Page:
Lately it seems like more and more engaged couples are thinking beyond diamonds when choosing an engagement ring.
While diamonds remain the most sought after center gemstone, followed by blue sapphires, a growing number of brides-to-be are showing off more unexpected gemstones on their ring fingers. Opals, aquamarines, and sapphires in every color of the rainbow are some of the enchanting center gemstones on the top of these engaged ladies’ lists. If you love unique colored gemstones, in an engagement ring or for an anniversary or no occasion at all, you’ll love these vintage rings featuring distinctive center gems.
Colorful Sapphire Engagement Rings
Sapphires have long been a traditional choice for engagement rings. One of the earliest celebrity engagement rings, given by emperor Napoleon to his beloved Josephine in 1776, featured a pear-shaped blue sapphire alongside a pear-shaped diamond. These days engaged couples are choosing sapphires in just about every color of the rainbow, including yellow, purple, green, and orange. The Art Deco-era Bellerose Ring (above) features a breathtaking violet sapphire in a claw-prong setting, with diamonds adorning a knife-edge band.
Aquamarine Engagement Rings
Aquamarines combine a timelessly beautiful blue color with a lovely transparency reminiscent of diamonds. Aquamarine is the March birthstone, and it has been growing in popularity as a center gemstone for engagement rings. The modern estate Delora Ring, above, showcases an oval aquamarine encircled by a halo of glittering diamonds.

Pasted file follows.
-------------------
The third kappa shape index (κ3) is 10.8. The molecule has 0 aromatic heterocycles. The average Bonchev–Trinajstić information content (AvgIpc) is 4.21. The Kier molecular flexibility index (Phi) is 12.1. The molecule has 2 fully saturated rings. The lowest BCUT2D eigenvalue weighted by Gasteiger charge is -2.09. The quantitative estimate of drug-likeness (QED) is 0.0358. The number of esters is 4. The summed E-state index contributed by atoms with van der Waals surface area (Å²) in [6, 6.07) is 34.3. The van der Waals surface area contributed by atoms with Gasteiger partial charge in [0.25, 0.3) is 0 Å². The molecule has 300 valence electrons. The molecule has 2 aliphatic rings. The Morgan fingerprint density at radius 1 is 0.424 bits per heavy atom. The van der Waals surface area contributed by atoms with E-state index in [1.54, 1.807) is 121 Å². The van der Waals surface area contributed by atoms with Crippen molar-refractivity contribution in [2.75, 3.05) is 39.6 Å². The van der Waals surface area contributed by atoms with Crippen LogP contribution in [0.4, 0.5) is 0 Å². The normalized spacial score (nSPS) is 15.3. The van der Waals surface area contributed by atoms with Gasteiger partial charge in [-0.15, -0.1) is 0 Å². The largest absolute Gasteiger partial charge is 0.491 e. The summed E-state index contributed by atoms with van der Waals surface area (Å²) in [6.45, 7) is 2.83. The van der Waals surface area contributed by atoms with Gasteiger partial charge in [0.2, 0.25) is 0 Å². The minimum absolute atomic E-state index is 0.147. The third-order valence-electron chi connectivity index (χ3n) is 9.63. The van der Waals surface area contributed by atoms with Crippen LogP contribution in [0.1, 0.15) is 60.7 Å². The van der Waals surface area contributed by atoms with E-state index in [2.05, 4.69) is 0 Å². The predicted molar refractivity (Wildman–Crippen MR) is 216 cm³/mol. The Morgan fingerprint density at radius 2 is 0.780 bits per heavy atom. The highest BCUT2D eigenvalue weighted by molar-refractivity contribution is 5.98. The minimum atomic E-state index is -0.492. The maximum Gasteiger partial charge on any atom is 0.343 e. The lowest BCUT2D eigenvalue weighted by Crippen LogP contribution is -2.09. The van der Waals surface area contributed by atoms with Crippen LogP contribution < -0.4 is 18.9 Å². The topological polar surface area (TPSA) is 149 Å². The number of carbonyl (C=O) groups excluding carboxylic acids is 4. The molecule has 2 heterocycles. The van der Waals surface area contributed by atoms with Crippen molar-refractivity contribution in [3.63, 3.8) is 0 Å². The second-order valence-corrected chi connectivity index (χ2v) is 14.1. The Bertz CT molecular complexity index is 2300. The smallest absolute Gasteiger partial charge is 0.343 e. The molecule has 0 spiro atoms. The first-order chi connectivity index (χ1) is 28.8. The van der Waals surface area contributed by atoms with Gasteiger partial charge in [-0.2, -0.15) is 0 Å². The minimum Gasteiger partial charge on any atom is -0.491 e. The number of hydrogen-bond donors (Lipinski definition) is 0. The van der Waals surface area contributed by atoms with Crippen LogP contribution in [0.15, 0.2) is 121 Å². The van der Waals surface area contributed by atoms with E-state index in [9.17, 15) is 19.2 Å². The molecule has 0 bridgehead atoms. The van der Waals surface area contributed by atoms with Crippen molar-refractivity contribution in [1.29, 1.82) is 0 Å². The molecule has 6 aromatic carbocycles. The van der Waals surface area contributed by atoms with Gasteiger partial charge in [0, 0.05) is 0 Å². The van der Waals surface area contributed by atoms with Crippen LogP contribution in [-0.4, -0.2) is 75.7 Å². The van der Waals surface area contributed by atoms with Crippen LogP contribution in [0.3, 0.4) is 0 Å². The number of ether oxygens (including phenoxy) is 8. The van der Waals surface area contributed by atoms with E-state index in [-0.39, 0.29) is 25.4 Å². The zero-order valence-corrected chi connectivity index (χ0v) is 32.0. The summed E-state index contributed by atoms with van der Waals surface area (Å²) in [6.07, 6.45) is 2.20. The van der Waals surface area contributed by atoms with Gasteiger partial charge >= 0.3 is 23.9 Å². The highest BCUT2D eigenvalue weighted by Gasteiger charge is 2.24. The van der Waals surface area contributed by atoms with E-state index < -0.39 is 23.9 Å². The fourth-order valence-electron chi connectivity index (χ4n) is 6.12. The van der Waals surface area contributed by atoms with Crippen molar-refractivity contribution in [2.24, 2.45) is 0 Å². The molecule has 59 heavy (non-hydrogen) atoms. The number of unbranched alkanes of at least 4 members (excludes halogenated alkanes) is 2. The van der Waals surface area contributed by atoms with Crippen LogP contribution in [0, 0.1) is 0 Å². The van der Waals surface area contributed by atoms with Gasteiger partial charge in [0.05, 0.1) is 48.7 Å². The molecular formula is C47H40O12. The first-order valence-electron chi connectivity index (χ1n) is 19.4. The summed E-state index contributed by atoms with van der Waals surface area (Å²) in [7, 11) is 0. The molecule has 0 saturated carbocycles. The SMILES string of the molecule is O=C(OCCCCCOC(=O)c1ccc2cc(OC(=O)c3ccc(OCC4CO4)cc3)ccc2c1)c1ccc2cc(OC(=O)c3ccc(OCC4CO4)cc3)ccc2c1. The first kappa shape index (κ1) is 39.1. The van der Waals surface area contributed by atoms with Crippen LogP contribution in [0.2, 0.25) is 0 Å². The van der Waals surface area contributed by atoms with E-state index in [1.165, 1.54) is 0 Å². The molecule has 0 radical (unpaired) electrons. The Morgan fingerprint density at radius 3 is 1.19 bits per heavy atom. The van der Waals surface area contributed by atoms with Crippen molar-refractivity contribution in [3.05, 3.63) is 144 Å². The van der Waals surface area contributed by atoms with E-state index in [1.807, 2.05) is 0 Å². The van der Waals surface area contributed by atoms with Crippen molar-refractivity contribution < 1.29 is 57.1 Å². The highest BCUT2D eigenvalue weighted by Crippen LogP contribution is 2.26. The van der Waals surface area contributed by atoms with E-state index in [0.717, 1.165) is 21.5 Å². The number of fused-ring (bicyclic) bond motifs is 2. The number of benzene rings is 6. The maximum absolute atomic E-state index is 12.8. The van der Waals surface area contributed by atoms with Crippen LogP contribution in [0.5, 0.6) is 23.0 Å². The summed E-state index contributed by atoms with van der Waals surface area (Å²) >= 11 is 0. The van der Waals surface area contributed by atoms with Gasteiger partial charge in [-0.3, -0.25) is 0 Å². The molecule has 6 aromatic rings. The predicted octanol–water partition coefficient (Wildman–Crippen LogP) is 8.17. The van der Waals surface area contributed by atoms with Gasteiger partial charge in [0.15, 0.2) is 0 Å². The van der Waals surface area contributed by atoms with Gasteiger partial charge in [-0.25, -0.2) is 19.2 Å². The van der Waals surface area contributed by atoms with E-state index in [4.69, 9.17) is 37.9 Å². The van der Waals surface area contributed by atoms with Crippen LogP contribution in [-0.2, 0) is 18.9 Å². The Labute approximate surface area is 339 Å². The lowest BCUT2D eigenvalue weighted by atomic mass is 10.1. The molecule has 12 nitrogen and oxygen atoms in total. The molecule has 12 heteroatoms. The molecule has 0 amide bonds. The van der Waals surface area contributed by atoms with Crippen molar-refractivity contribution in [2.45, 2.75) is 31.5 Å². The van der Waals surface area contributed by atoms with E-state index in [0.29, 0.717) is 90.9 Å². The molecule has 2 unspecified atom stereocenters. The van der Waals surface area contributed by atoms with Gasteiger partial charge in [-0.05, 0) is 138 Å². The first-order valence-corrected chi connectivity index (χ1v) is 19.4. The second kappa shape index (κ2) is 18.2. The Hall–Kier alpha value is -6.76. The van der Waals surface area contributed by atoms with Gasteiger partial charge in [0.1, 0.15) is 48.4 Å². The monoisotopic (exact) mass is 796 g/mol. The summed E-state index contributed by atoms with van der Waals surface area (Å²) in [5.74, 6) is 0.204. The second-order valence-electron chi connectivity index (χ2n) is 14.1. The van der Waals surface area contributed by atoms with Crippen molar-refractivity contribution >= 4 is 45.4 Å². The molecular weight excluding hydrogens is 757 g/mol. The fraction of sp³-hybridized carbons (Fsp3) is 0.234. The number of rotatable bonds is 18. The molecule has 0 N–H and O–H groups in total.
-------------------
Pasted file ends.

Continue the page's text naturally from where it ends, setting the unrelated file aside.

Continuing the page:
Opal Engagement Rings
With their many colors and the way they appear differently depending on the angle, opals are mesmerizing, and vintage engagement rings featuring the October birthstone have been especially sought after lately. Although you probably think of opals as being a creamy white color with pale blue, green and peach undertones, opals also occur in other hues, including deep blues and reds. In the Retro-era Lakisha Ring (above) an oval opal cabochon is accented by a pointed halo of diamonds.
Turquoise Engagement Rings
Turquoise is imbued with symbolism by people around the world, from Native American tribes to Middle Eastern cultures. It has been said to offer the wearer protection from evil, though most people who wear it are drawn to its bright and beautiful shade of blue. The Kourtney Ring, above, dates from the 1850s in the Georgian Era and features a lovely turquoise cabochon accented by six pearls.
Zircon Engagement Rings
Found in nearly every color of the rainbow, zircons make an unexpected but beautiful choice as the center gemstone in an engagement ring. In the Art Deco-era Brigida Ring (above) a magnificent aqua blue zircon is set in platinum and accented by diamond baguettes on the shoulders.
Moonstone Engagement Rings
Another unconventional but increasingly sought after choice, moonstones have a dreamy and romantic quality. They are often seen in rings from the Art Nouveau and Art Deco eras, as in the 1920s Blossom Ring, above, which features a moonstone cabochon in a compass point setting accented by diamonds.
Which of these distinctive, non-diamond engagement rings is your favorite? Let us know on Facebook or Twitter, or in the comments section. You can learn more about which vintage styles are most in demand today in our recent post Top Trends in Vintage Engagement Rings.